The sisters got married about a year apart and found out they were pregnant about eight days apart, which they said was not planned.
Justiniani and her husband Ian had been trying to get pregnant for almost a year when they finally got a positive result on the morning of Cheplak’s postponed wedding celebration in August 2021.
“We were following up and hoping and praying,” said Justiniani, who had lost a pregnancy a few months earlier.
Ten days later, while on her honeymoon with her husband Zach in the Maldives, Cheplak noticed that her sense of smell was stronger than usual. This is sometimes a sign of an early pregnancy. She did a test at home, and the result was positive.
Justiniani said, “That was the first step toward feeling like this is pretty crazy, but also totally meant to happen.”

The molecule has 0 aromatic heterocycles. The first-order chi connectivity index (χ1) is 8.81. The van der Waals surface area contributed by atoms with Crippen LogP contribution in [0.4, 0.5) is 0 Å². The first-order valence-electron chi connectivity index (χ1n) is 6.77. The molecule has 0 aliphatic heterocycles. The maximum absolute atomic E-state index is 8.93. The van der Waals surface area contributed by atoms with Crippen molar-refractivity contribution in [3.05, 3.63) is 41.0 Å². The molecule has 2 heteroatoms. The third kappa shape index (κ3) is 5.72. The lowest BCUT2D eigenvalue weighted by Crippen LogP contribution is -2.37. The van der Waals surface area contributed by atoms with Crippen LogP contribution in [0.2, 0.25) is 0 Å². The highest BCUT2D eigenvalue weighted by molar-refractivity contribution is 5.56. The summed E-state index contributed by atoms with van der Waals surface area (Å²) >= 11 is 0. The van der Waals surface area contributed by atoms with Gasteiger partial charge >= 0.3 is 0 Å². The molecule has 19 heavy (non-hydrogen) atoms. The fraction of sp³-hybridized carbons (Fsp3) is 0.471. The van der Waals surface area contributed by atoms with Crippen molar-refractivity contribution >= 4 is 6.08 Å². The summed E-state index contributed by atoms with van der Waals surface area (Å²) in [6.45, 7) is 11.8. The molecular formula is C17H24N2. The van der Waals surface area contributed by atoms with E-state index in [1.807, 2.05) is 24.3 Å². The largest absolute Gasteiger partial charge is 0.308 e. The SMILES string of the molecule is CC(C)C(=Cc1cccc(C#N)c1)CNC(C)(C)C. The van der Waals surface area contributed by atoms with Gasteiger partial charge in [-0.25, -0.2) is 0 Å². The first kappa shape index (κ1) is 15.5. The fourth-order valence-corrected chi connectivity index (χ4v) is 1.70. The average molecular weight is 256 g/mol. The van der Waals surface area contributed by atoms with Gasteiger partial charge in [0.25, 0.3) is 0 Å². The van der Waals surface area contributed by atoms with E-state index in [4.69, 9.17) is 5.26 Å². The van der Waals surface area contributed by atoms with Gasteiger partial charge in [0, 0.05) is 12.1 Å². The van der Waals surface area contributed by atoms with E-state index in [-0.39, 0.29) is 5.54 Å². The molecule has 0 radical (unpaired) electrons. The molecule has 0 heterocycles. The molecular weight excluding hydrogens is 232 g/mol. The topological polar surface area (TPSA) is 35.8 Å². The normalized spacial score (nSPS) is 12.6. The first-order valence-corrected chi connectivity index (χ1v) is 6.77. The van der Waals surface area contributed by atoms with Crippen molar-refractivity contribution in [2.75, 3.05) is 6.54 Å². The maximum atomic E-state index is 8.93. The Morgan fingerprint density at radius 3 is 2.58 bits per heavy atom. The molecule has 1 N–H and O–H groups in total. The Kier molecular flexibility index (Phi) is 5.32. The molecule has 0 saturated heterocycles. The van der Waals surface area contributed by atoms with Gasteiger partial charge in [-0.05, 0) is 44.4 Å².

“We were both crying on the phone,” her sister said.
Cheplak said that even though the news was surprising, it felt right: “I just had a feeling that it was going to work out and that we were both going to be pregnant.”
Since their lives ran in sync, it made sense for them to go through the ups and downs of pregnancy together. It was also a lot of comfort for them.
“Since these were our first pregnancies, there was a lot we didn’t know,” Cheplak said.
The sisters think that their childhood is a big reason why they are so close, even though they share DNA. Allison, their younger sister, was born with Sialidosis, a rare and life-threatening genetic disorder. She died when the twins were 18 and she was 12.
Cheplak said, “We grew up in a family where our parents had to spend a lot of time with Allison.” “During those times, Jill and I really clung to each other.”